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Ophthalmol Ther. 2017 Dec;6(2):233-241. doi: 10.1007/s40123-017-0098-2. Epub 2017 Jul 20.

An Update on Implants for Minimally Invasive Glaucoma Surgery (MIGS).

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Maidstone & Tunbridge Wells NHS Trust, Maidstone, UK.
University of Kent, Canterbury, UK.


For several years, the gold standard for surgical treatment of glaucoma has been trabeculectomy. Although very successful at reducing intraocular pressure (IOP), there are several potential complications of trabeculectomy, including sight-threatening ones. This has stimulated much research aimed at the development of new and effective procedures to lower IOP with an enhanced safety profile. Minimally invasive glaucoma surgery (MIGS) procedures prioritise patient safety but also demonstrate efficacy in reducing IOP. We performed an online search of peer-reviewed literature using PubMed, entering keywords relevant to this clinical discipline. In summary, there is a lack of long-term safety and efficacy data, a lack of comparative data and a lack of data on standalone (i.e. without simultaneous cataract surgery) procedures. Most implants are not yet FDA approved. Although not exhaustive, since it does not discuss MIGS procedures that are not implants, this article summarises the range of different MIGS implants that are available to the ophthalmic surgeon.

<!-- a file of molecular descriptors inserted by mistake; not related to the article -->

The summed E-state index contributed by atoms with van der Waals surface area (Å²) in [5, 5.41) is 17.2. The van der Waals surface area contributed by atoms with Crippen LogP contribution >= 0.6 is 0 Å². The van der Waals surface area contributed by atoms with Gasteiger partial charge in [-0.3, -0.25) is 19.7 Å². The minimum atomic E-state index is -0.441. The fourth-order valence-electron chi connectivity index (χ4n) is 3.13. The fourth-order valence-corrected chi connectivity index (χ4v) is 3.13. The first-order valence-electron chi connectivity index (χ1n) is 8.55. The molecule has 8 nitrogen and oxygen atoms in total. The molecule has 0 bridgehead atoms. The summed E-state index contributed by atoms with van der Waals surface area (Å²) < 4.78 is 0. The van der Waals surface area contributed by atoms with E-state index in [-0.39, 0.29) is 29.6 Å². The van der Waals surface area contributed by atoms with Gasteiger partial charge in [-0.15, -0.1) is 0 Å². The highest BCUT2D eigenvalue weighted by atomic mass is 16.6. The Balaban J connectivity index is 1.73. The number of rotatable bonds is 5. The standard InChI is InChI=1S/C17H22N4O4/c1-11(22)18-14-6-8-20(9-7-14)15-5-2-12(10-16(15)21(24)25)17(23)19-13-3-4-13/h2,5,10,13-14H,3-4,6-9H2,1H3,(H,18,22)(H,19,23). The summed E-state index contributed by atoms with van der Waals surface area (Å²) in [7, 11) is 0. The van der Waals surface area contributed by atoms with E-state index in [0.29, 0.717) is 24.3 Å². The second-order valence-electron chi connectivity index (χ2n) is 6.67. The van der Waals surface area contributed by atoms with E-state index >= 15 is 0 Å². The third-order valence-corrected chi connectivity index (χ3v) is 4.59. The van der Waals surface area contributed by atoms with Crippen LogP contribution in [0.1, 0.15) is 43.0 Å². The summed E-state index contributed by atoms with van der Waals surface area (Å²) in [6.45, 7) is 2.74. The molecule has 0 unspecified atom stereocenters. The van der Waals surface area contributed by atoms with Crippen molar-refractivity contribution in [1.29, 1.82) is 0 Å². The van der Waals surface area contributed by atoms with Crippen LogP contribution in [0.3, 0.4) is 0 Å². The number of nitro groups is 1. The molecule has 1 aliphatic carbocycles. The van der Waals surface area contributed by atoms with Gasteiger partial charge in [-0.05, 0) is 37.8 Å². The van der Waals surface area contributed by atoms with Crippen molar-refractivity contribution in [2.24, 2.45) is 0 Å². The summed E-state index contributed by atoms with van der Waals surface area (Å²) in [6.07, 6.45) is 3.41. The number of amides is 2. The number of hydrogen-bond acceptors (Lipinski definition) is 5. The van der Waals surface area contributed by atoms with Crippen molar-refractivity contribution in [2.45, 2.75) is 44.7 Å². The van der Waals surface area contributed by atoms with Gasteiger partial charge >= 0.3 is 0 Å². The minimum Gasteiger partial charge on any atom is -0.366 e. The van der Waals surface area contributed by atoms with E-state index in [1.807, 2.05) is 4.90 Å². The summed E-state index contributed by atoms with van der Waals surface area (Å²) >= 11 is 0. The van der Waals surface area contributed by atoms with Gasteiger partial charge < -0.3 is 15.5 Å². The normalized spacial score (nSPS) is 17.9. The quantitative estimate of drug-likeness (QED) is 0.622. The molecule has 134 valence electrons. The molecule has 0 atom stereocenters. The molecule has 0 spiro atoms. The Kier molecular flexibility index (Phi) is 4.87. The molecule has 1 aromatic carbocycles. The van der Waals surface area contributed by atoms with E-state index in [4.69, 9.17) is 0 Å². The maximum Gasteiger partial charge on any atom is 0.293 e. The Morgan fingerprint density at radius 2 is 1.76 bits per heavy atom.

CyPass; Glaucoma; Hydrus; Implant; MIGS; Microshunt; Phaco; Stent; XEN; iStent

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